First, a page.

ABC: Nonresidential spending up in November

By |  January 3, 2023

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National nonresidential construction spending grew 0.9 percent in November, according to an Associated Builders & Contractors (ABC) analysis of U.S. Census Bureau data.

On a seasonally adjusted annualized basis, nonresidential spending totaled $930.1 billion for the month.

Spending was up on a monthly basis in nine of the 16 nonresidential subcategories. Private nonresidential spending was up 1.7 percent in November, while public nonresidential construction spending was down 0.1 percent.

“The average nonresidential contractor starts 2023 with considerable backlog,” says Anirban Basu, ABC’s chief economist. “Not coincidentally, contractors also have significant confidence regarding current year prospects, according to ABC’s Construction Confidence Index, which indicates expectations for growth in sales and employment with margins remaining stable.”

He adds that based on November’s construction spending reports, this confidence among contractors is warranted. There are several considerations to take into account, though.

“First, growth in nonresidential construction spending in November was not especially broad,” Basu says. “Much of the growth came from the manufacturing category, which is partially attributable to construction related to large-scale chip manufacturing facilities. The balance of growth came mostly from conservation and development, which includes flood control expenditures. Were it not for those two categories, nonresidential construction spending would have been roughly flat in November.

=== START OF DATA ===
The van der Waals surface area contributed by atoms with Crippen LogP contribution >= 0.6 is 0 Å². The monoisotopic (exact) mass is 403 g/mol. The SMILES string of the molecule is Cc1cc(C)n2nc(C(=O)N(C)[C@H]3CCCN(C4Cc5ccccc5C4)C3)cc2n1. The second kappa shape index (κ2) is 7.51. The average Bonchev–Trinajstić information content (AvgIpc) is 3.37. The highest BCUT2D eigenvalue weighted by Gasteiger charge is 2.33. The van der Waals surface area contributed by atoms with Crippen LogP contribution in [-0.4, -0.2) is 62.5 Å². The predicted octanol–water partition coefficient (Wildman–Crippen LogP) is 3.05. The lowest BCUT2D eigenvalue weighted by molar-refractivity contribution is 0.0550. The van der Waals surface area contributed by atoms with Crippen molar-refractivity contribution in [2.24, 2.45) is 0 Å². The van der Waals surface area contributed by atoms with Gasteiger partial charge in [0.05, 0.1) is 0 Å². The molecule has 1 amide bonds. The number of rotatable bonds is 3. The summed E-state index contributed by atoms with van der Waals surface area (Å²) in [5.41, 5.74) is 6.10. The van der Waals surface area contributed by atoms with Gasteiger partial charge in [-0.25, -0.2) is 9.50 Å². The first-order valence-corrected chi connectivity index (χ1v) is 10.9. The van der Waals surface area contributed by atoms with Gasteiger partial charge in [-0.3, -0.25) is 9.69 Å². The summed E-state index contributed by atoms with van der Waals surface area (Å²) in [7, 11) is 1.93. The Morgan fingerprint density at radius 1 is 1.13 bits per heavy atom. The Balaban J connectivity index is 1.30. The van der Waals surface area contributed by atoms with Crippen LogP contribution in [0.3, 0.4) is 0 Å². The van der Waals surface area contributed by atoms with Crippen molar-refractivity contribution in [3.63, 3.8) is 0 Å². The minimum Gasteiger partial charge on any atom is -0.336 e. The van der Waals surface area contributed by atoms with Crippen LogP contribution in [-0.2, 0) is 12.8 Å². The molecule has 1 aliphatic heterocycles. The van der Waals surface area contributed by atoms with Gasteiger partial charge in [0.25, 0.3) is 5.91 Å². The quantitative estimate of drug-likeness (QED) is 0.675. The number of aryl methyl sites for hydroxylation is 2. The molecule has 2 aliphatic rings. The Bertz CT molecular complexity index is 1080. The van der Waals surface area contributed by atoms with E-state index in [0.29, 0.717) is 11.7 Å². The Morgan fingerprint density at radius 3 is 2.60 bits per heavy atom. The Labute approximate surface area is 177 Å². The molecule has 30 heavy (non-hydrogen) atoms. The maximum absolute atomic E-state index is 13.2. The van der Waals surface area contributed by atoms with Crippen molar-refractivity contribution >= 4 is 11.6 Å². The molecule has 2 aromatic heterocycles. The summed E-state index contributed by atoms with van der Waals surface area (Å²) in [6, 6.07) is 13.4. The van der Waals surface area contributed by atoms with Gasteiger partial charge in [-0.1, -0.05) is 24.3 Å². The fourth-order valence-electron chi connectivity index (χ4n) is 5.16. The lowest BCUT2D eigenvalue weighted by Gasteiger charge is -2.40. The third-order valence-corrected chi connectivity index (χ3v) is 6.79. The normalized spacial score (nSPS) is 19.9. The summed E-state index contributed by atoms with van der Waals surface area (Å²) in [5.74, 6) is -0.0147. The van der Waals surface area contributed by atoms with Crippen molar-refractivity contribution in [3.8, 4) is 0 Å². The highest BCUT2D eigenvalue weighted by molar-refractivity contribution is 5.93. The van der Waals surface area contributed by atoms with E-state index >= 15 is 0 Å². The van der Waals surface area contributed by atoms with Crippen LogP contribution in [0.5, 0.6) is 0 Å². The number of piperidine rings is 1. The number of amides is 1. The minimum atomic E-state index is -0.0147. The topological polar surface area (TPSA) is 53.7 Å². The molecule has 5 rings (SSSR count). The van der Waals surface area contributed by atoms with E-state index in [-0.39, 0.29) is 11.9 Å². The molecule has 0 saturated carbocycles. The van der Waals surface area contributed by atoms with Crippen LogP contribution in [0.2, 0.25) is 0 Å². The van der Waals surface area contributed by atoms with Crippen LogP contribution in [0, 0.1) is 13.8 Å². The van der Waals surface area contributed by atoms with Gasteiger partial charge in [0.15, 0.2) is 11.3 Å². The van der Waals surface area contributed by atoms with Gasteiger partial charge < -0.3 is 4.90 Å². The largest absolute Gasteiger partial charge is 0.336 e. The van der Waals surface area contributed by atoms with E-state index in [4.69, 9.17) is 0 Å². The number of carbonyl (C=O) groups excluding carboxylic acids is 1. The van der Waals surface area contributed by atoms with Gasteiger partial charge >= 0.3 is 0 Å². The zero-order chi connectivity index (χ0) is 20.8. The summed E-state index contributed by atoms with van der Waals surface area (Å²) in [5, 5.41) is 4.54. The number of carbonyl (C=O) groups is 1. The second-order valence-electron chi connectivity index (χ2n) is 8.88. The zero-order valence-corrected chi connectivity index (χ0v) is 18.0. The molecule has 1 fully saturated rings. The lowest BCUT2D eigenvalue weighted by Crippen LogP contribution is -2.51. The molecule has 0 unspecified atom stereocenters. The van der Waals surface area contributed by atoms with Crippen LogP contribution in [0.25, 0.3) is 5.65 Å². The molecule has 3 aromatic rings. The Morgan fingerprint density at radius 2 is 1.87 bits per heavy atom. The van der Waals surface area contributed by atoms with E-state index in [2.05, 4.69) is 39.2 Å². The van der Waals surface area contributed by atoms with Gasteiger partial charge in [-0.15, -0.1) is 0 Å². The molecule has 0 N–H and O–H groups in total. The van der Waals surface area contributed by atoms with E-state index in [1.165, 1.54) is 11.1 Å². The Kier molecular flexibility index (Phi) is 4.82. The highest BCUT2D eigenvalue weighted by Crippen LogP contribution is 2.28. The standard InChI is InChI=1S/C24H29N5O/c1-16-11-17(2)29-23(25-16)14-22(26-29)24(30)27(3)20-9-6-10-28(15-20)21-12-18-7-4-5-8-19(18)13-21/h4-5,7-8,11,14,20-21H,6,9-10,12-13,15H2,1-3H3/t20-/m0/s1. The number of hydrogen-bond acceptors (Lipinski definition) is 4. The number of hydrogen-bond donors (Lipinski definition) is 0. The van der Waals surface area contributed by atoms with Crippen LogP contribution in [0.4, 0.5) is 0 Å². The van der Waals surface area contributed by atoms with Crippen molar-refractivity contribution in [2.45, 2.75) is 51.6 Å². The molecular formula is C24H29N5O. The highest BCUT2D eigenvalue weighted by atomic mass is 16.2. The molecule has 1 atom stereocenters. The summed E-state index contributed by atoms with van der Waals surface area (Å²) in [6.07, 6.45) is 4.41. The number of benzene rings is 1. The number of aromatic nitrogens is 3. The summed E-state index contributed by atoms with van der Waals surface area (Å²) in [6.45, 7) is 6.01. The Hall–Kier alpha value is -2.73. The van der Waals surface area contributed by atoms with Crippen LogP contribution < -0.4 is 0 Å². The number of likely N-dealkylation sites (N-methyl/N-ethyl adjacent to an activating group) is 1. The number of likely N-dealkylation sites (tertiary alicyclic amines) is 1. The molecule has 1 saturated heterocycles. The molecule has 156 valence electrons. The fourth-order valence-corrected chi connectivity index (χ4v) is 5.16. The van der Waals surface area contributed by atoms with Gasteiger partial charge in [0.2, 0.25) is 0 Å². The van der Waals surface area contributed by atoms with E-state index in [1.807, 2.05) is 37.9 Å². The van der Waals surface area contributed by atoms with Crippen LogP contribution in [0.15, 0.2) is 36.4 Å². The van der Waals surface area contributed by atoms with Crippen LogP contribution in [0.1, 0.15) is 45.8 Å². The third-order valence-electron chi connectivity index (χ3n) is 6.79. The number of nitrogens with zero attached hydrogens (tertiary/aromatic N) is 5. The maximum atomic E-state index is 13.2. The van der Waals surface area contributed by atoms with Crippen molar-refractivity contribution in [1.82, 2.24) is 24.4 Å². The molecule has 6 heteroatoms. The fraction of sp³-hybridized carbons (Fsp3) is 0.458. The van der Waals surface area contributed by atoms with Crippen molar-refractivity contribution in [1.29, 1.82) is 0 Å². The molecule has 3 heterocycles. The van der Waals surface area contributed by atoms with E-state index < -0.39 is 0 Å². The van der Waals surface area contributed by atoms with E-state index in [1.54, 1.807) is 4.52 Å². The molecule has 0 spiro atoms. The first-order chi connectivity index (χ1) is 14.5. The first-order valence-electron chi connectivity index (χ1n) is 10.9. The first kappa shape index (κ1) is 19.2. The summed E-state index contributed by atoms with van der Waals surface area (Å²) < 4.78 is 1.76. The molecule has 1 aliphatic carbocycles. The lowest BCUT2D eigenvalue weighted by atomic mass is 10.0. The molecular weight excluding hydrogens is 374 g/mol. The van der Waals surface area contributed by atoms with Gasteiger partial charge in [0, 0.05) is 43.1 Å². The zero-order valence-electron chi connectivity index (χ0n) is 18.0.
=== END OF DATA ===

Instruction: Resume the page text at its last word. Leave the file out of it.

“Second, backlog could dry up,” he adds. “Anecdotal evidence suggests that banks are more cautious in their lending to the commercial real estate and multifamily segments. Fears of recession this year remain pervasive in an environment characterized by high and rising interest rates. It will be interesting to see how well backlog will hold up as contractors continue to build and the economy heads toward what is likely to be a Federal Reserve-induced recession.”

Jack Kopanski

About the Author:

Jack Kopanski is the Managing Editor of Pit & Quarry and Editor-in-Chief of Portable Plants. Kopanski can be reached at 216-706-3756 or

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